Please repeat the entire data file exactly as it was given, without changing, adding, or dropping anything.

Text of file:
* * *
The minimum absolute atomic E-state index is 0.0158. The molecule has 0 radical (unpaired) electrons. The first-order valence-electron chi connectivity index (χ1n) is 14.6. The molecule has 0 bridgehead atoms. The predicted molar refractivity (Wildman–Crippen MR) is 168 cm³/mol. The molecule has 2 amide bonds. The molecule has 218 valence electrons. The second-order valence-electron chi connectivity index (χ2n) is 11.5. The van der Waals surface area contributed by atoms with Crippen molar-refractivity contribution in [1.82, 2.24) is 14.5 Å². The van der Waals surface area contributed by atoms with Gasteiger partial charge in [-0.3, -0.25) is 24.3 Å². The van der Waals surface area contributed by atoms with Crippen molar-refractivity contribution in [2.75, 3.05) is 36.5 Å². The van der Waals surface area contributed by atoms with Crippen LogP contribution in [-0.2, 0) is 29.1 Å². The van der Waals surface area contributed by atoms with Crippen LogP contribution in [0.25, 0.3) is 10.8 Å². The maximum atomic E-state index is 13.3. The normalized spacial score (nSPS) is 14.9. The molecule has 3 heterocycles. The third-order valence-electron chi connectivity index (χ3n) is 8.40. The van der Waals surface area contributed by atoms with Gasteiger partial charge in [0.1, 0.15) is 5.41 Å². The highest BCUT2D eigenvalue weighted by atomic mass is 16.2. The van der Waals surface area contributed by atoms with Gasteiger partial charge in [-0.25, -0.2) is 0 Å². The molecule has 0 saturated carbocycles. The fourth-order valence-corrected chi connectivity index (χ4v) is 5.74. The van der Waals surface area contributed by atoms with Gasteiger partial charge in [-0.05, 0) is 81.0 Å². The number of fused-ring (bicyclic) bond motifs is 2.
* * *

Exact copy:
The minimum absolute atomic E-state index is 0.0158. The molecule has 0 radical (unpaired) electrons. The first-order valence-electron chi connectivity index (χ1n) is 14.6. The molecule has 0 bridgehead atoms. The predicted molar refractivity (Wildman–Crippen MR) is 168 cm³/mol. The molecule has 2 amide bonds. The molecule has 218 valence electrons. The second-order valence-electron chi connectivity index (χ2n) is 11.5. The van der Waals surface area contributed by atoms with Crippen molar-refractivity contribution in [1.82, 2.24) is 14.5 Å². The van der Waals surface area contributed by atoms with Gasteiger partial charge in [-0.3, -0.25) is 24.3 Å². The van der Waals surface area contributed by atoms with Crippen molar-refractivity contribution in [2.75, 3.05) is 36.5 Å². The van der Waals surface area contributed by atoms with Crippen LogP contribution in [-0.2, 0) is 29.1 Å². The van der Waals surface area contributed by atoms with Crippen LogP contribution in [0.25, 0.3) is 10.8 Å². The maximum atomic E-state index is 13.3. The normalized spacial score (nSPS) is 14.9. The molecule has 3 heterocycles. The third-order valence-electron chi connectivity index (χ3n) is 8.40. The van der Waals surface area contributed by atoms with Gasteiger partial charge in [0.1, 0.15) is 5.41 Å². The highest BCUT2D eigenvalue weighted by atomic mass is 16.2. The van der Waals surface area contributed by atoms with Gasteiger partial charge in [-0.25, -0.2) is 0 Å². The molecule has 0 saturated carbocycles. The fourth-order valence-corrected chi connectivity index (χ4v) is 5.74. The van der Waals surface area contributed by atoms with Gasteiger partial charge in [-0.05, 0) is 81.0 Å². The number of fused-ring (bicyclic) bond motifs is 2.